Everyone has certain sounds that make them a bit distressed or irritated. It’s common for people to cringe when fingernails scratch across a chalkboard or react to the sound of chewing and smacking when someone eats. When these sounds go beyond annoyance and discomfort, misophonia or hyperacusis might be the cause. These conditions can range from mild discomfort to debilitating reactions. Fortunately, both conditions are treatable once the actual condition is determined. This article will explore the differences between these conditions and the available treatment options.
What’s the Difference Between Misophonia and Hyperacusis?
Facts About Hyperacusis
Patients suffering from hyperacusis respond to certain sounds by experiencing physical pain. This pain varies from mild distress to significant enough to be disabling. Hyperacusis symptoms include hearing loss, severe pressure, and tinnitus intense enough to cause pain. Hyperacusis can be triggered by:
• Sounds above a particular volume
• Sounds that are low-frequency
• Sounds that are high-frequency
The hyperacusis condition is rooted in physical trauma, such as exposure to dangerous sound levels or traumatic impacts to the head. Any damage to the inner ear can result in developing hyperacusis. Although the exact cause of this condition is unknown, it’s suspected that it may be related to the auditory nerve.
The recommended treatments for hyperacusis include physical interventions like hearing aids or sound therapies that help condition the brain to disregard the sounds by reprogramming the auditory system.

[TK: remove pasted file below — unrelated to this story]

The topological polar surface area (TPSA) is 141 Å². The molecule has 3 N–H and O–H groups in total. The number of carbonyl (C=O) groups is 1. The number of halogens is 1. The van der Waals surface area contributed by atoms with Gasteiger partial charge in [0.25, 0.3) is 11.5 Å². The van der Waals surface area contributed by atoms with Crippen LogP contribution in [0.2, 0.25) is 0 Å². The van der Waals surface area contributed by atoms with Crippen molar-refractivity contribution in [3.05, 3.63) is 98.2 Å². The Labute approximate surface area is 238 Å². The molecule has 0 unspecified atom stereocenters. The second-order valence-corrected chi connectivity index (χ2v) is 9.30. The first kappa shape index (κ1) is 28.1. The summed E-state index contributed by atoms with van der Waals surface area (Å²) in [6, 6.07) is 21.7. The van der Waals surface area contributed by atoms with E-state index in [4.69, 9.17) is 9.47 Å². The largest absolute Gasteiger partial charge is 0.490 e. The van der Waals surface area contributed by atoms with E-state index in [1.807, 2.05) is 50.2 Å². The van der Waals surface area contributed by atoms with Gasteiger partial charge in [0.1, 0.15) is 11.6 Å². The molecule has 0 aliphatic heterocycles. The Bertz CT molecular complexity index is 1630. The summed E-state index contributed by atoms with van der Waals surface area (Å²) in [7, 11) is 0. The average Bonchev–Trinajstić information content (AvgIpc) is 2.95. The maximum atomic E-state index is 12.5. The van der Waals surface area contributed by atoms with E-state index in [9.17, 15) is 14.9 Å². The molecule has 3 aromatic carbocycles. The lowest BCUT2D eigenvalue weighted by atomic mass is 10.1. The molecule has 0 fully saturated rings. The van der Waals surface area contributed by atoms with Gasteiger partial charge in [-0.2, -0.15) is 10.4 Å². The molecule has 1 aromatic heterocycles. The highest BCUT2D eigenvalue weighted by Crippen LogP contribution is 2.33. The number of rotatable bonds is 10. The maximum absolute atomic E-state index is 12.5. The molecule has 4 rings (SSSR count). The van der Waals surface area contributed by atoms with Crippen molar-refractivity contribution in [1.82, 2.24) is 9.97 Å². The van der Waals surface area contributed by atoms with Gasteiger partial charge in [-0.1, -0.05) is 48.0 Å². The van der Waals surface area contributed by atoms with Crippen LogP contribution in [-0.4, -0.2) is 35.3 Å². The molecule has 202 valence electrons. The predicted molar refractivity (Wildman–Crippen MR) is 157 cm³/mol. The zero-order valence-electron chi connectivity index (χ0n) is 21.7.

Facts About Misophonia
Sufferers of misophonia experience more of an anxiety-driven emotional response. These pronounced negative responses can temporarily shut down a patient’s faculties and emotionally paralyze them. These sounds can literally be anything, the sounds of loud chewing, repeated clicking noises, buzzing, and even bells have been reported as trigger events. The most common symptoms include:
• Anger or irritability
In some cases, these emotional reactions are accompanied with physical symptoms such as:
• Increased heart rate
Each patient suffering from misophonia has a unique response triggered by sounds specific to their case. While the actual underlying cause of misophonia remains a mystery, it is considered to be an emotional or mental disorder.
The best approach to treating misophonia is through counseling. Trained therapists can help determine the root cause and prescribe sound or cognitive behavioral therapy to help cope and find relief.